Screencap via NASA

Olympic torch goes on spacewalk (video, photos)

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An Olympic torch went on a spacewalk for the first time on Saturday morning.

Russian cosmonauts Oleg Kotov and Sergey Ryazanskiy took the torch outside the International Space Station just before 10 a.m. ET, about 261 miles above Earth.

“OK, shall we start taking this symbol of partnership and friendship and good competition into space?” one of the cosmonauts said, according to a NASA stream translator.

They handed off the red and silver aluminum torch, which was tethered, from one to the other at 10:14.

A commentator on the NASA stream said the International Space Station was orbiting above the northern U.S. and southern Canada and made it to space above Africa by the time the torch spacewalk finished around 10:30.

The torch portion was part of a spacewalk that began at 9:34 a.m. and was scheduled to last about six hours. The torch was unlit for safety reasons.

An Olympic torch has reportedly gone to space before — prior to the 1996 and 2000 Olympics — but this marked its first spacewalk.

Here are images from Saturday morning:

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Screencap via NASA
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Screencap via NASA
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Screencap via NASA
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Screencap via NASA
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Screencap via NASA
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Screencap via NASA

The torch is expected to return to Earth at 9:50 p.m. ET on Sunday, landing in Kazakhstan.

The crew that will stay at the International Space Station for six months will be able to watch the Olympics (on a delay), according to Interfax.

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NASA screencap

Olympic torch relay visits Russian diamond mine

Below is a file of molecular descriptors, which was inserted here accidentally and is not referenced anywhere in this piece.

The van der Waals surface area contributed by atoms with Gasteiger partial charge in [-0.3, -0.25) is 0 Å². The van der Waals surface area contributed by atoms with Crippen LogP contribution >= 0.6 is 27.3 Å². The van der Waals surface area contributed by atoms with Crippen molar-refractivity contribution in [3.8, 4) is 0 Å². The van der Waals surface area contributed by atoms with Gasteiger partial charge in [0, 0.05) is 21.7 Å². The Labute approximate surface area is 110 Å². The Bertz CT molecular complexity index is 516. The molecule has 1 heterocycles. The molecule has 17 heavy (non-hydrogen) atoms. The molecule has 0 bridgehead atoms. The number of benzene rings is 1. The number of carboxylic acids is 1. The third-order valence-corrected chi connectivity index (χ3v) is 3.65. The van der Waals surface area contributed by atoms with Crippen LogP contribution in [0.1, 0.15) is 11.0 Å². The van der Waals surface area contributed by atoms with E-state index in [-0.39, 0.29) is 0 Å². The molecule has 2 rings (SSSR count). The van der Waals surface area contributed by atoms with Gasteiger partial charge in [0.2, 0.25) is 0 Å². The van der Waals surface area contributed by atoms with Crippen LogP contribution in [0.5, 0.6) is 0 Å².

Photos: Team USA at the White House

Twitter: @TeamUSA
Twitter: @TeamUSA
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President Barack Obama and First Lady Michelle Obama hosted the 2016 U.S. Olympic and Paralympic teams at the White House on Thursday.

Below are some of the best photos of Team USA from inside the White House:

Rome’s city council votes down 2024 Olympics bid

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ROME (AP) — As far as city leaders are concerned, Rome’s bid for the 2024 Olympics is finished.

The city council voted in favor of scrapping the bid on Thursday, a week after Mayor Virginia Raggi rejected the candidacy, citing concerns over costs.

The anti-bid motion passed easily as expected, since Raggi’s anti-establishment 5-Star Movement holds a majority on the city council. There were 30 votes in favor of withdrawing the bid, and 12 votes against the motion.

The 5-Star Movement holds 29 of the 48 council places, and all 29 voted in support of the mayor’s rejection. There was also one supporting vote from an opposition party. Six council members were absent.

The rejection leaves only Los Angeles, Paris and Budapest, Hungary, in the running for the 2024 Games. The International Olympic Committee will decide on the host city in September 2017.

However, Rome bid leaders and the Italian Olympic Committee (CONI) are hanging onto hope that the bid can somehow be revived — perhaps if Raggi is ousted from office.

IOC President Thomas Bach will be in Rome next Tuesday for a sports and faith conference at the Vatican.

“We’ll decide what to do after meeting Bach on Tuesday,” CONI president Giovanni Malago said.

It’s the second time in four years that a Rome Olympic bid has been rejected. In 2012, then-premier Mario Monti scrapped the city’s bid for the 2020 Olympics because of financial concerns.

Under previous mayor Ignazio Marino, Rome’s 2024 bid was approved by the city assembly last year with 38 votes in favor and only six against. Italian Premier Matteo Renzi was a strong supporter of the bid.

But Raggi, a 38-year-old lawyer who was elected in June as Rome’s first female mayor, cited worries over costs and budget overruns as reasons for rejecting the bid. She called the candidacy “irresponsible” for a city that can barely collect its trash and keep up other basic public services.

The latest rejection is another signal that the IOC still has a lot of work to do to convince cities that hosting the games is a boon and not a burden. Earlier Thursday, a city government panel in Tokyo warned that the cost of the 2020 Olympics could exceed $30 billion — more than four times the initial estimates.

Voters in Hamburg rejected the German city’s 2024 bid in a referendum. Boston also dropped out last year amid a lack of public and political support and was replaced as the U.S. candidate by Los Angeles.

Four cities withdrew during the bidding for the 2022 Winter Games, leaving only two candidates in the field. Beijing, hardly known as a winter sports destination, defeated Almaty, Kazakhstan.

MORE: Tokyo Olympics costs could top $30 billion, experts warn